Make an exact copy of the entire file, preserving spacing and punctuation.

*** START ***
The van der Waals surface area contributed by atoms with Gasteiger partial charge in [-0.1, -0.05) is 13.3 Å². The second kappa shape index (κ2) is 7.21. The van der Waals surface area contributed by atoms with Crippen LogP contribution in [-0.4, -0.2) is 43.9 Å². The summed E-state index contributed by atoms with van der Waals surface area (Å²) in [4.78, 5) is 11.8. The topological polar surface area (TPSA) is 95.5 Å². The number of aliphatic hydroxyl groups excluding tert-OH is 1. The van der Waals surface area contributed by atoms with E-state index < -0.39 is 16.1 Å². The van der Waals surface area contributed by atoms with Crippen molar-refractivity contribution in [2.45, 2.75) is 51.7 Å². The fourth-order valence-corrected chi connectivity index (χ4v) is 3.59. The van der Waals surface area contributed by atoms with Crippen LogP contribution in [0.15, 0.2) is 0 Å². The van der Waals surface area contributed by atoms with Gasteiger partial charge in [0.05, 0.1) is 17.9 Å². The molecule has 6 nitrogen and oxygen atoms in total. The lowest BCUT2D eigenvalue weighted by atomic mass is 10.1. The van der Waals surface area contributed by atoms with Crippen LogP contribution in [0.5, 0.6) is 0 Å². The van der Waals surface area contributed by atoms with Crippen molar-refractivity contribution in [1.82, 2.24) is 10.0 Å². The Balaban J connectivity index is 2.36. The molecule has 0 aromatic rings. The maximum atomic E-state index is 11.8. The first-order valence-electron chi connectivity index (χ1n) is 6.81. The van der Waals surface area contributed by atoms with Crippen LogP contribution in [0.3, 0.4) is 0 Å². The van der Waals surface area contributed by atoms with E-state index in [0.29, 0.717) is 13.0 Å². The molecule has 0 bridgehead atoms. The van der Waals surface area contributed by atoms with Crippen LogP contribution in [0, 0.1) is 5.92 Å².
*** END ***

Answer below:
The van der Waals surface area contributed by atoms with Gasteiger partial charge in [-0.1, -0.05) is 13.3 Å². The second kappa shape index (κ2) is 7.21. The van der Waals surface area contributed by atoms with Crippen LogP contribution in [-0.4, -0.2) is 43.9 Å². The summed E-state index contributed by atoms with van der Waals surface area (Å²) in [4.78, 5) is 11.8. The topological polar surface area (TPSA) is 95.5 Å². The number of aliphatic hydroxyl groups excluding tert-OH is 1. The van der Waals surface area contributed by atoms with E-state index < -0.39 is 16.1 Å². The van der Waals surface area contributed by atoms with Crippen molar-refractivity contribution in [2.45, 2.75) is 51.7 Å². The fourth-order valence-corrected chi connectivity index (χ4v) is 3.59. The van der Waals surface area contributed by atoms with Crippen LogP contribution in [0.15, 0.2) is 0 Å². The van der Waals surface area contributed by atoms with Gasteiger partial charge in [0.05, 0.1) is 17.9 Å². The molecule has 6 nitrogen and oxygen atoms in total. The lowest BCUT2D eigenvalue weighted by atomic mass is 10.1. The van der Waals surface area contributed by atoms with Crippen LogP contribution in [0.5, 0.6) is 0 Å². The van der Waals surface area contributed by atoms with Crippen molar-refractivity contribution in [1.82, 2.24) is 10.0 Å². The Balaban J connectivity index is 2.36. The molecule has 0 aromatic rings. The maximum atomic E-state index is 11.8. The first-order valence-electron chi connectivity index (χ1n) is 6.81. The van der Waals surface area contributed by atoms with Crippen LogP contribution in [0.3, 0.4) is 0 Å². The van der Waals surface area contributed by atoms with E-state index in [0.29, 0.717) is 13.0 Å². The molecule has 0 bridgehead atoms. The van der Waals surface area contributed by atoms with Crippen LogP contribution in [0, 0.1) is 5.92 Å².